But the global picture has deteriorated, and business sentiment has fallen, suggesting that the outlook for the U.S. has also deteriorated. The ECB is expected to ease policy again as the euro area is heavily exposed to a further slowdown in global growth because it has much less policy flexibility. The shift in global policy bias toward easing has also affected the debate around likely Bank of Japan action too, prompted in part when Japanese government bond yields fell further into negative territory.

The gap that has opened between the U.S. manufacturing and non-manufacturing sectors makes clear that trade policy uncertainty is the primary driver of the slowdown. The case for an “insurance” ease remains strong as global growth momentum is slipping and the latest declines in U.S. and global business confidence have yet to be felt.

While it is understood that the unique position of the U.S. in the global economy warrants a central bank that considers the global economy, recent comments by President Trump suggest that his political motives for seeing a continuation of strong equity markets are an attempt to influence the central bank and Chair Powell. Trump’s call for rate cuts while reminding everyone that the American economy is the best it has ever been leads us to this conclusion and has distorted the ability of market participants to detect actual underlying risk.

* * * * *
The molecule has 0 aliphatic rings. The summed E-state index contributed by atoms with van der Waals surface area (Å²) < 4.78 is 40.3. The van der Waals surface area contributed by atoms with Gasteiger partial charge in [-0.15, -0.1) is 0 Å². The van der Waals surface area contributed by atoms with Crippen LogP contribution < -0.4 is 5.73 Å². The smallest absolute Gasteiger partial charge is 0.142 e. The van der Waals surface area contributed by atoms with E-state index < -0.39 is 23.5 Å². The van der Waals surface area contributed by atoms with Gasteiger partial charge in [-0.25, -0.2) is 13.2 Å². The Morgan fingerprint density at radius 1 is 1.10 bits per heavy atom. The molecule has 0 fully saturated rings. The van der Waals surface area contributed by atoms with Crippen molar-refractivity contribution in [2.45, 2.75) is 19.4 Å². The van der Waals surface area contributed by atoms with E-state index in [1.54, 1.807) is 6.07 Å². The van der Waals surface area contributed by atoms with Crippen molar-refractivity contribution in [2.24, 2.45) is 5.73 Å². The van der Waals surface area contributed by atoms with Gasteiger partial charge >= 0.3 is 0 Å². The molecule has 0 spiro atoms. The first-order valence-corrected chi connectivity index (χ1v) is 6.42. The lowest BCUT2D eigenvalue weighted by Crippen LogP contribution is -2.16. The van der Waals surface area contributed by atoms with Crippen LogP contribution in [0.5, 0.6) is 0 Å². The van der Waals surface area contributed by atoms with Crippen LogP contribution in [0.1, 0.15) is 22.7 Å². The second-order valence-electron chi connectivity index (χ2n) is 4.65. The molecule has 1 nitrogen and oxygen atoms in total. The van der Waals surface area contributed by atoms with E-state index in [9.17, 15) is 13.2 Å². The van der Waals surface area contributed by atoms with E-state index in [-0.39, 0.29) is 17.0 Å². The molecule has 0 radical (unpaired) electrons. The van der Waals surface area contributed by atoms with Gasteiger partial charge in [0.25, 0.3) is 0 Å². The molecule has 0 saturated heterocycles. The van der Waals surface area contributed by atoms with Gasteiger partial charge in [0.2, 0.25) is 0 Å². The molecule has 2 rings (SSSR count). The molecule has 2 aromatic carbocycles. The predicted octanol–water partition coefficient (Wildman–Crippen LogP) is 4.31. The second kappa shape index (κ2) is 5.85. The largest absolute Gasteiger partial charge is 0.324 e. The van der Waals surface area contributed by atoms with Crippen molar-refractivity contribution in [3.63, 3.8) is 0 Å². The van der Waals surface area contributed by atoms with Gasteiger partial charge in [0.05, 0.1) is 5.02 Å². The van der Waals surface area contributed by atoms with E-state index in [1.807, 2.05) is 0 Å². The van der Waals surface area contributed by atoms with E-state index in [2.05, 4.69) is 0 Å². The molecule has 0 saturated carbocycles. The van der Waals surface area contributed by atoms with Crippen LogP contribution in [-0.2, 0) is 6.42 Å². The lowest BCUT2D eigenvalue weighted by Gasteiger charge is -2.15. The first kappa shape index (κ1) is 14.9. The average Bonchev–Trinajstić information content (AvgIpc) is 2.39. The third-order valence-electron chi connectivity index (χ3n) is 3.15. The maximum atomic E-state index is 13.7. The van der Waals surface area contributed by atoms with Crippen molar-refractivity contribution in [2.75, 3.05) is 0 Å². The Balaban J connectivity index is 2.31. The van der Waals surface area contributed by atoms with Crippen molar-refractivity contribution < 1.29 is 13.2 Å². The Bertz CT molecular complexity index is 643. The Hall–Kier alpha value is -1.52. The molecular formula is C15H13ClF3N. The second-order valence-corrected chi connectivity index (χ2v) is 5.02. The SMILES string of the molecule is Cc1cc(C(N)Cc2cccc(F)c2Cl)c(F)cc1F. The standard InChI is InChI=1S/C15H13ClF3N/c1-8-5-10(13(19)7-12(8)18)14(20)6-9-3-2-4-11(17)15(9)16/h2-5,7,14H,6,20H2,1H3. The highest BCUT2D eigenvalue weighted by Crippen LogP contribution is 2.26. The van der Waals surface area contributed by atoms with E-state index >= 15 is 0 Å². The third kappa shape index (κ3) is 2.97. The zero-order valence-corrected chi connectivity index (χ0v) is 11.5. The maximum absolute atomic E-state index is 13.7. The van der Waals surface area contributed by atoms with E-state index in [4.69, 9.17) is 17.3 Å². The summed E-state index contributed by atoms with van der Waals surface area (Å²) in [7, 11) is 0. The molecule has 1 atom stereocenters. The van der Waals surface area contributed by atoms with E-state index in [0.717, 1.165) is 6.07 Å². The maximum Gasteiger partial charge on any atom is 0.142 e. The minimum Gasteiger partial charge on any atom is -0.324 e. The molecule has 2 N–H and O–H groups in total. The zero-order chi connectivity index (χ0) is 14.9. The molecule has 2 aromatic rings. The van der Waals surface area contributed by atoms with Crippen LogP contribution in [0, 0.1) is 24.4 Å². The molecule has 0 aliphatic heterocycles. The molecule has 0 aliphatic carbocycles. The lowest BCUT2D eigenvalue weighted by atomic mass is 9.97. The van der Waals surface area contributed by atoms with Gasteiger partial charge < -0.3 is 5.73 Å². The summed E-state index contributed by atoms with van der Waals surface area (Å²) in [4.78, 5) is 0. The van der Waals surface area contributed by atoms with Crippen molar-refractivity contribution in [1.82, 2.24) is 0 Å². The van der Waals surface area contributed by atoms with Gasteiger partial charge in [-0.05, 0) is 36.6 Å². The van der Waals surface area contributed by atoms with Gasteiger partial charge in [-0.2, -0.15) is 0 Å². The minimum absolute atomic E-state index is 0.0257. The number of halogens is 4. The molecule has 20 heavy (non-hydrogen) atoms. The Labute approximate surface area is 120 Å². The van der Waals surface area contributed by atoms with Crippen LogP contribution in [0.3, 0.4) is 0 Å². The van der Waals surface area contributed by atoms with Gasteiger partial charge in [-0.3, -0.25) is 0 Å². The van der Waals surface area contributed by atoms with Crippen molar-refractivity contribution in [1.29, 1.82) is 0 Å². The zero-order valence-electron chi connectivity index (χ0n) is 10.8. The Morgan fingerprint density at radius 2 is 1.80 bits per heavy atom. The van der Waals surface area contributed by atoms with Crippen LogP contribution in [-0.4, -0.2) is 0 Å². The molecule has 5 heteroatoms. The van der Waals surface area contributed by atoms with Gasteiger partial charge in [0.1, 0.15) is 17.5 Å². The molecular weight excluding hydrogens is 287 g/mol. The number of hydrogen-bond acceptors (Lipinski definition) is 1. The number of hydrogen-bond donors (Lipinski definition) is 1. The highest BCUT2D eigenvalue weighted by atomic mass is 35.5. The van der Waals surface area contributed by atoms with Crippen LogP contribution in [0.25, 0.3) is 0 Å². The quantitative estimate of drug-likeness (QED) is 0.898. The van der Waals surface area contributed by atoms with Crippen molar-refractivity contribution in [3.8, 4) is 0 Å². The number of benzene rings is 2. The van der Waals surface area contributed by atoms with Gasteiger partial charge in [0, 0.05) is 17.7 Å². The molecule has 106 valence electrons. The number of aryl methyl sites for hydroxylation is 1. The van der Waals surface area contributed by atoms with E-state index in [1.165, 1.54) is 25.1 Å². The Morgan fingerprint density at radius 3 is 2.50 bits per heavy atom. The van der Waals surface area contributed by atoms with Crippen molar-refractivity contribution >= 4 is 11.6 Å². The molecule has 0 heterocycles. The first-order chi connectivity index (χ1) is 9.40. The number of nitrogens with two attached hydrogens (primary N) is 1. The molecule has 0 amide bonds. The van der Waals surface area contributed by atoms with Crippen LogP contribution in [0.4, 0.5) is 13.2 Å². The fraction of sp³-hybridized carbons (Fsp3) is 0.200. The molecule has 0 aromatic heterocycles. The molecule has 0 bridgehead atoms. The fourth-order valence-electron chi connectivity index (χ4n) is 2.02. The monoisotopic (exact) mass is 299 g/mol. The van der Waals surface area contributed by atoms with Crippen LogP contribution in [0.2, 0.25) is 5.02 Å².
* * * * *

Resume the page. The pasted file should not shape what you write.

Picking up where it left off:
Central banks in most modern economies are designed to be insulated from the short-term whims of politicians. The goal is to give central bankers the freedom to snuff out inflation, even if that hurts political leaders at election time. Since the global meltdown of 2008, central banks, in the name of protecting the economy, have reacted to sharp market falls by easing policy. Investors have been placated into seeing the stock market as a roller-coaster ride backed by engineers. This creates a false sense of confidence in those markets that can lead to larger negative shocks.